Our decades in research and development, as a service provider or contract manufacturer in thermal process technology have produced a wealth of experience working with frequently changing processes and ever-new materials. IBU-tec enjoys international reputation for rotary kiln expertise and the pulsation reactor is an IBU-tec exclusive technology platform. We were pleased to support Mr. Reschetilowski in the chapters on both reactors!
Rotary kilns have long been established in the industry and are used where bulk materials have to be treated thermally and economically with good mixing and homogeneous quality. Apart from the target reaction however, there may be numerous side reactions and influences that must be incorporated into the design of the process.
The pulsation reactor is a plant for the production of very finely separated and homogeneous powders. The operating principle is based on a pulsating flame in whose hot gas flow the feed material is subjected to a thermal shock calcination.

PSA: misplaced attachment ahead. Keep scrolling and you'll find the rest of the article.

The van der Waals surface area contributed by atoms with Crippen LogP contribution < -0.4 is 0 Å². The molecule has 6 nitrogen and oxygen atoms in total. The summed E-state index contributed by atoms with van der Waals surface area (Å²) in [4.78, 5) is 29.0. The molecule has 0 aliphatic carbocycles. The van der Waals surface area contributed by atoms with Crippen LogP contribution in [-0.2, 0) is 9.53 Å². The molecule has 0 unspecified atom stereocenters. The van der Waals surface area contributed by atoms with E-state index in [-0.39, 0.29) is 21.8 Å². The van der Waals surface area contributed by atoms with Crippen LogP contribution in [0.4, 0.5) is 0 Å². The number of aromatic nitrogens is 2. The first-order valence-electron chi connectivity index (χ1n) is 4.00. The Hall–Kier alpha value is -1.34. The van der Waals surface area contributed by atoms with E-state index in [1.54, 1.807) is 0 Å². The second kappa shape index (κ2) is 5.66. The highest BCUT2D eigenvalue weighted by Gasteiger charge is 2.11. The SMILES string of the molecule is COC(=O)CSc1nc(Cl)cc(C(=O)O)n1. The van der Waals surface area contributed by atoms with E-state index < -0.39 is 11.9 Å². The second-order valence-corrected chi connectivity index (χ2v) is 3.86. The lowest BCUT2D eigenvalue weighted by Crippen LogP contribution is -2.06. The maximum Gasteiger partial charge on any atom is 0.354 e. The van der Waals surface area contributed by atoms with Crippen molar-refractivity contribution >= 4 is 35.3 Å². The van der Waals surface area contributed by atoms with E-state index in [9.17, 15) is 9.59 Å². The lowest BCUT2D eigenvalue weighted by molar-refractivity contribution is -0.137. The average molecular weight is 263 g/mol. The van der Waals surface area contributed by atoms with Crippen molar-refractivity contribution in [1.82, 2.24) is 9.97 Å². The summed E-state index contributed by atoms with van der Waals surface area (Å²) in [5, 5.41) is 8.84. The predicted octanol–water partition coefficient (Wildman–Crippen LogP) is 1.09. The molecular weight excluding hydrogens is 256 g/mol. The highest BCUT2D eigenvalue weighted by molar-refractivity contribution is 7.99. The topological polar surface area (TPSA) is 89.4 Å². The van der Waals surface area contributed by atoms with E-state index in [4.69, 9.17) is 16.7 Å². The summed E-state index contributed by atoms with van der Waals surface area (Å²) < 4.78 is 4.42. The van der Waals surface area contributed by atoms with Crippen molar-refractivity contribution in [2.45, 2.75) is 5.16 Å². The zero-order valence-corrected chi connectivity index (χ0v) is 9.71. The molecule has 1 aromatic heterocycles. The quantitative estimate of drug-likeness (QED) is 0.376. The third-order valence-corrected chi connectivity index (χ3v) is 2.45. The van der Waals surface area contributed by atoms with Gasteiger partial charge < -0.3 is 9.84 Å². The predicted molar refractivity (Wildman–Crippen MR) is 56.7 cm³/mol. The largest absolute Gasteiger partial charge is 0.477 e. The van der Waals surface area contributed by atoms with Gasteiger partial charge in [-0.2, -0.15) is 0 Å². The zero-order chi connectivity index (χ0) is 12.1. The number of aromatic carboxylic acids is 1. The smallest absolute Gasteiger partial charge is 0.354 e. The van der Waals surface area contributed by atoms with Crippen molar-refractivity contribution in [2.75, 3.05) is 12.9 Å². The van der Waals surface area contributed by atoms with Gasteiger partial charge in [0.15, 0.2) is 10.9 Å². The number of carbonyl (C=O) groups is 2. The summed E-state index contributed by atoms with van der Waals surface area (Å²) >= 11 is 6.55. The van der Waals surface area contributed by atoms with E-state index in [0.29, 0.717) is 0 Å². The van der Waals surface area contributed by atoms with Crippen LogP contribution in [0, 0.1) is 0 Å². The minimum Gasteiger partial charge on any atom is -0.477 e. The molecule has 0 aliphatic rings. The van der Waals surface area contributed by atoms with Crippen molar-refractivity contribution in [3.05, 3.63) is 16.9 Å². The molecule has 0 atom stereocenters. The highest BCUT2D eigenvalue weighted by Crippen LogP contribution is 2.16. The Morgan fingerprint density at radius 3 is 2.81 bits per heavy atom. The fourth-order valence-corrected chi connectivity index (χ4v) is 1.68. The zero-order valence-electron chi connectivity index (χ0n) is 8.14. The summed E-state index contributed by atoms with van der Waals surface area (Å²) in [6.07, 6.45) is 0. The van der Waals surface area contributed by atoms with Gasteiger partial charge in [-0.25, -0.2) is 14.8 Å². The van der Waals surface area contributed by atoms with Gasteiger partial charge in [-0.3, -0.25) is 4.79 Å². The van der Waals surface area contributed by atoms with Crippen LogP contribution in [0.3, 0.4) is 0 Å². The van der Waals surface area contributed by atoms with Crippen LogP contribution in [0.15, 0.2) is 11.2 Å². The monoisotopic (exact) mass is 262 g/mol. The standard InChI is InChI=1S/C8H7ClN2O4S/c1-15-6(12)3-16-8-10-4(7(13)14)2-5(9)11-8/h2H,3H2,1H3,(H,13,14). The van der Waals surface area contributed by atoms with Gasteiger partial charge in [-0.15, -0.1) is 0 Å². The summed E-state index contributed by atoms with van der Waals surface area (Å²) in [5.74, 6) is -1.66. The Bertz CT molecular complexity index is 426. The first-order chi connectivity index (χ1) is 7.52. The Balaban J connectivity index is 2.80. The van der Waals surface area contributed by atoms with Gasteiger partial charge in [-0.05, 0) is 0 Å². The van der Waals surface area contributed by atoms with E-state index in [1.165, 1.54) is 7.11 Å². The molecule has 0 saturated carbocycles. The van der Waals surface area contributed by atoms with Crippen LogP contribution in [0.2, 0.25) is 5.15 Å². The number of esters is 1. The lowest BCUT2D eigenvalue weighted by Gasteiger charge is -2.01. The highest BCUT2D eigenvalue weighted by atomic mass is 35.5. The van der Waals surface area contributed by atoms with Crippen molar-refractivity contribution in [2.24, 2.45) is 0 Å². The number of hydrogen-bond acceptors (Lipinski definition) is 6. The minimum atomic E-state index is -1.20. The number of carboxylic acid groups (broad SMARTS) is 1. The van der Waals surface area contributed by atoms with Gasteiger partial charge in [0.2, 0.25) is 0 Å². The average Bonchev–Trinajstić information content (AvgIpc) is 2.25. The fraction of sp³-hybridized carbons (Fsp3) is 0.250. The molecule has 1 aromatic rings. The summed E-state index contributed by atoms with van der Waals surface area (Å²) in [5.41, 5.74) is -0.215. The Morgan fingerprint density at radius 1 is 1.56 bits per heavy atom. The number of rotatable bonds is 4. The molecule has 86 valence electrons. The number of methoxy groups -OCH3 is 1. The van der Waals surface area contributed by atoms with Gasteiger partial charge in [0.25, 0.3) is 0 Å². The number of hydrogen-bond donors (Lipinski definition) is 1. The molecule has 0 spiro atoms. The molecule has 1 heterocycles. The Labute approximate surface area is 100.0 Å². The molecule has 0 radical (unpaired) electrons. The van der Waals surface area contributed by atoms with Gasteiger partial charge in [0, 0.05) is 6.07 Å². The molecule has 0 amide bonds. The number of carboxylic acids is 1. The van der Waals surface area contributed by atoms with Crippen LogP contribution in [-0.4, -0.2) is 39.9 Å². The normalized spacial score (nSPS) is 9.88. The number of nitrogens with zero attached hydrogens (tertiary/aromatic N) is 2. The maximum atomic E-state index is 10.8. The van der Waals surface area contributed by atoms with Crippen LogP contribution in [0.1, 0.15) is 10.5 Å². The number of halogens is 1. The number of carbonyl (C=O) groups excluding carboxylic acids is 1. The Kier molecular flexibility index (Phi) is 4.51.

You can get a deeper insight into the chapters in the book. Click here for the link.
Professor Wladimir Reschetilowski (Full title: Prof. Prof. h.c. Dr. rer. nat. habil.) held the Chair of Technical Chemistry at the Technical University of Dresden for many years. In defining the teaching profile of the subject, he held a leading role and wrote several non-fiction books in related topics.
In addition to technical chemistry, Reschetilowski's work also focuses on catalysis and the history of chemistry in general. His research interests include zeolite catalysis and the use of renewable chemical raw materials.
Wladimir Reschetilowski was born in 1950 in Ukraine, where he studied chemistry at Shevchenko University. He also received further training at the Technical University of Leuna-Merseburg. He completed his doctorate (1979) and habilitation (1987) with works on zeolite catalysts. This was followed by a chair in Leipzig, after which he took over the leadership of the technical chemistry group at the Karl Winnacker Institute of DECHEMA in Frankfurt am Main in 1991. In 1996 he became professor of technical chemistry in Dresden. Photo credit: Romeo Lima, photographer in Weimar.